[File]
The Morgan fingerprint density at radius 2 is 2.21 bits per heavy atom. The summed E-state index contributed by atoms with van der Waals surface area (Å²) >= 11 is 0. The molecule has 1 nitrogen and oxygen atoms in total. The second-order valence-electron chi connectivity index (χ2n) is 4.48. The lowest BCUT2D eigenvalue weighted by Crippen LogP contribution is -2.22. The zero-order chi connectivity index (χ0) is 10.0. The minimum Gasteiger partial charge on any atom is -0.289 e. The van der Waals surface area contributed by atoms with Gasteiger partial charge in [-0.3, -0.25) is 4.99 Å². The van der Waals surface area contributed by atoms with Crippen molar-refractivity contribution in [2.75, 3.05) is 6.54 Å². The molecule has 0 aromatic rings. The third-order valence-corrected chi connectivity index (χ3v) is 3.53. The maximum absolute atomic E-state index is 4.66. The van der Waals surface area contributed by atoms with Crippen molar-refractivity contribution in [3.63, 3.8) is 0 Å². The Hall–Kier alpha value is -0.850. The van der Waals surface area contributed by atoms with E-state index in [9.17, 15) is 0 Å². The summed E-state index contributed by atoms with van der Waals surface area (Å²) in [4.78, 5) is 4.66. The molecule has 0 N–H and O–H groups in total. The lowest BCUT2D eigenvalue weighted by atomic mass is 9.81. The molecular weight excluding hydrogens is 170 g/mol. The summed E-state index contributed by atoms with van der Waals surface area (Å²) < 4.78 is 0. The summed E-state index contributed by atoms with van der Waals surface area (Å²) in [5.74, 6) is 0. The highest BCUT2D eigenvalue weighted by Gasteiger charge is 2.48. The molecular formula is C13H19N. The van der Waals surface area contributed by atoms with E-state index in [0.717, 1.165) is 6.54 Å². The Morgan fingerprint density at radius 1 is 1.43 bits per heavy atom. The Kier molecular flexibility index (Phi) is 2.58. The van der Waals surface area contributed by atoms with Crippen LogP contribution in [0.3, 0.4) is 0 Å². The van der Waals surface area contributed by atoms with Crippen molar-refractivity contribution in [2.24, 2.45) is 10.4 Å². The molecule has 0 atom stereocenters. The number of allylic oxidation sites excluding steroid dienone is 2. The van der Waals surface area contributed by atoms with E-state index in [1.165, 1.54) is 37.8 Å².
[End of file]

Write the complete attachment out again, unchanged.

The Morgan fingerprint density at radius 2 is 2.21 bits per heavy atom. The summed E-state index contributed by atoms with van der Waals surface area (Å²) >= 11 is 0. The molecule has 1 nitrogen and oxygen atoms in total. The second-order valence-electron chi connectivity index (χ2n) is 4.48. The lowest BCUT2D eigenvalue weighted by Crippen LogP contribution is -2.22. The zero-order chi connectivity index (χ0) is 10.0. The minimum Gasteiger partial charge on any atom is -0.289 e. The van der Waals surface area contributed by atoms with Gasteiger partial charge in [-0.3, -0.25) is 4.99 Å². The van der Waals surface area contributed by atoms with Crippen molar-refractivity contribution in [2.75, 3.05) is 6.54 Å². The molecule has 0 aromatic rings. The third-order valence-corrected chi connectivity index (χ3v) is 3.53. The maximum absolute atomic E-state index is 4.66. The van der Waals surface area contributed by atoms with Crippen molar-refractivity contribution in [3.63, 3.8) is 0 Å². The Hall–Kier alpha value is -0.850. The van der Waals surface area contributed by atoms with E-state index in [9.17, 15) is 0 Å². The summed E-state index contributed by atoms with van der Waals surface area (Å²) in [4.78, 5) is 4.66. The molecule has 0 N–H and O–H groups in total. The lowest BCUT2D eigenvalue weighted by atomic mass is 9.81. The molecular weight excluding hydrogens is 170 g/mol. The summed E-state index contributed by atoms with van der Waals surface area (Å²) < 4.78 is 0. The summed E-state index contributed by atoms with van der Waals surface area (Å²) in [5.74, 6) is 0. The highest BCUT2D eigenvalue weighted by Gasteiger charge is 2.48. The molecular formula is C13H19N. The van der Waals surface area contributed by atoms with E-state index in [0.717, 1.165) is 6.54 Å². The Morgan fingerprint density at radius 1 is 1.43 bits per heavy atom. The Kier molecular flexibility index (Phi) is 2.58. The van der Waals surface area contributed by atoms with Crippen LogP contribution in [0.3, 0.4) is 0 Å². The van der Waals surface area contributed by atoms with Crippen molar-refractivity contribution in [2.24, 2.45) is 10.4 Å². The molecule has 0 atom stereocenters. The number of allylic oxidation sites excluding steroid dienone is 2. The van der Waals surface area contributed by atoms with E-state index in [1.165, 1.54) is 37.8 Å².